Revisiting the Widow’s Mite

I wanted to say that it started out like any other sunday, but that just is not true. Our children’s director and her family; as well as another helper; were on vacation and so Pastor Bob had to go across the street to run the childrens dept. A guest Pastor came in to deliver the sermon for the adults.

Things started out a bit rough. Pastor Bob had asked one of our congregants to officiate the service. He was supposed to welcome everybody including the visiting pastor, invite the congregation to come to the altar for opening prayer, then close the prayer time by praying out loud. Then he was supposed to ask everybody to stand for our time of praise and worship. I don’t know if it was because of a stroke he had that resulted in short term memory loss, or if it was because he was nervous, but things didn’t go as planned. He invited everyone to stand and worship straight off and said we would pray second. We have prayed first for a couple of years now and he is a faithful attender, not sure how he messed that one up.  I suppose I should explain why we pray first. We are an inner city mission church, many who attend our church are not regular attenders and not living holy lives, we believe that in order to worship in spirit and truth there will most likely be some business with God that may need to be taken care of first. The altar is generally full at the opening prayer, confirming our belief that it needs to be done first. God is good and no matter how rocky our start I believe he was still working and we continued as planned.

The sermon was excellent, exactly as I had predicted. I love it when a preacher gets up and doesn’t hold back the truth that people need to hear, but then offers God’s grace, mercy and forgiveness to any who would ask it at the end. I myself was reminded of some things God wants me to work on. We ended the service and went downstairs for the meal that is provided every Sunday after the service. We put everyone in the vans and took them all home.

I was sitting on the stage near the podium in the coolness of the sanctuary waiting for my van to be done being used so that I could go home. I was contemplating the day and how things had gone. I was a bit discouraged by the fact that half of our normal congregation hadn’t been in attendance that day and was reminding myself of Galatians 6:9 “Do not grow weary in doing good”. My husband came bounding into the sanctuary, he is a naturally high energy guy and this is normal for him to do. Then I noticed the man who had followed him in. He was obviously homeless, he looked the stereotypical part, complete with cardboard sign he was wearing on his back that said. “61 year old Veteran. Will Work for food. I am a Christian. God bless you” There was more, but those are the words I recall at this moment. I admit I’ve been skeptical when I’ve seen these signs that say “I am a christian” and “God bless you”, I always figured them to be a ploy to get people to want to help them. The man put his bag down and handed my husband some money. I could not hear what they were saying. The man thanked my husband and said “God bless You” and he picked up his bag and left, sign still on his back.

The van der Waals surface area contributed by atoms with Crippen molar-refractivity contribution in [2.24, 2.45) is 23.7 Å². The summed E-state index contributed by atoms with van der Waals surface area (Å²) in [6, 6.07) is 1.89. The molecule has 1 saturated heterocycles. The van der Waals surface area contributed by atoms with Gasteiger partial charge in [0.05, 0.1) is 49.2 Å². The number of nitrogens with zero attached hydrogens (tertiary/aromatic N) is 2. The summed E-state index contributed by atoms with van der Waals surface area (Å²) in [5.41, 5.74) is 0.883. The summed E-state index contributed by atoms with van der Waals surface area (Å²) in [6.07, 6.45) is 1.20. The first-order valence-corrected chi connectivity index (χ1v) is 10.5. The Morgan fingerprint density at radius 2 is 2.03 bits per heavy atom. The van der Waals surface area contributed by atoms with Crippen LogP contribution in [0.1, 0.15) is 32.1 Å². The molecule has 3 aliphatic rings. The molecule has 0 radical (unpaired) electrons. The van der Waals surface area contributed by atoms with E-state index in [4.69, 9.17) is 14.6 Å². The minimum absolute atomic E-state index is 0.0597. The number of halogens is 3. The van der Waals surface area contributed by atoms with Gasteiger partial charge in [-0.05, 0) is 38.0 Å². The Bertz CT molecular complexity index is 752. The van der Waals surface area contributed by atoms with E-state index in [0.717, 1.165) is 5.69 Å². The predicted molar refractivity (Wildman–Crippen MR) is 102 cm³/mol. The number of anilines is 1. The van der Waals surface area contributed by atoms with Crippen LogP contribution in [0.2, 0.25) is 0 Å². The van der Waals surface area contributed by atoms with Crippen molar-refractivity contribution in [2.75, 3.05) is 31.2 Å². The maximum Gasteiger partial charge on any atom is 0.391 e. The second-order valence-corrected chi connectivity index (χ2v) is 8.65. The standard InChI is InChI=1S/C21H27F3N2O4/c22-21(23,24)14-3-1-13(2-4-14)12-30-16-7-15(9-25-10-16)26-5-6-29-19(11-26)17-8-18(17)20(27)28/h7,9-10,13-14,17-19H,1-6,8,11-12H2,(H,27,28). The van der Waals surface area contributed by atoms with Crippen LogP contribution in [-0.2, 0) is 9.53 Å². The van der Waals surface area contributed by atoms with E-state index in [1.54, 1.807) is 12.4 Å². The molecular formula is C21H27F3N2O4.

Being the naturally curious person that I am I asked my husband “What was that all about” and what he told me blew me away. As I sit here I still hardly know how to react to it. He said “He wanted to know if he could give us his tithe.” I’m sure he said more but that’s what stands out, and those are the words pertinent to this story. This 61 year old christian veteran who is homeless had been hired by someone to do a job, paid cash, and having probably been blessed by the mission in some way, came here to pay his tithe.

I can’t help but think of a time before my husband was a pastor. He worked as a supervisor in the shop, I was a medical assistant. We were considered strongly middle class. We had a home and a mortgage, 2 car payments, a pool in the back yard, cable, the internet and many other toys of a middle class suburban family. We struggled in the area of tithing, there was always an excuse; “we won’t have enough for the bills” , or “I don’t need to give a full ten percent, the amount I’m giving is more than most people give”. I have since learned that tithing is not a matter of “following the rules” it is a matter of the heart. When you have an obedient heart it is not a burden to pay your tithe but one more way to please the one who died to give you eternal life. To thank the Father who blessed you with what you have in the first place. If this homeless man can tithe then what excuse can any of the rest of us have for not being obedient? God bless HIM for his obedience.

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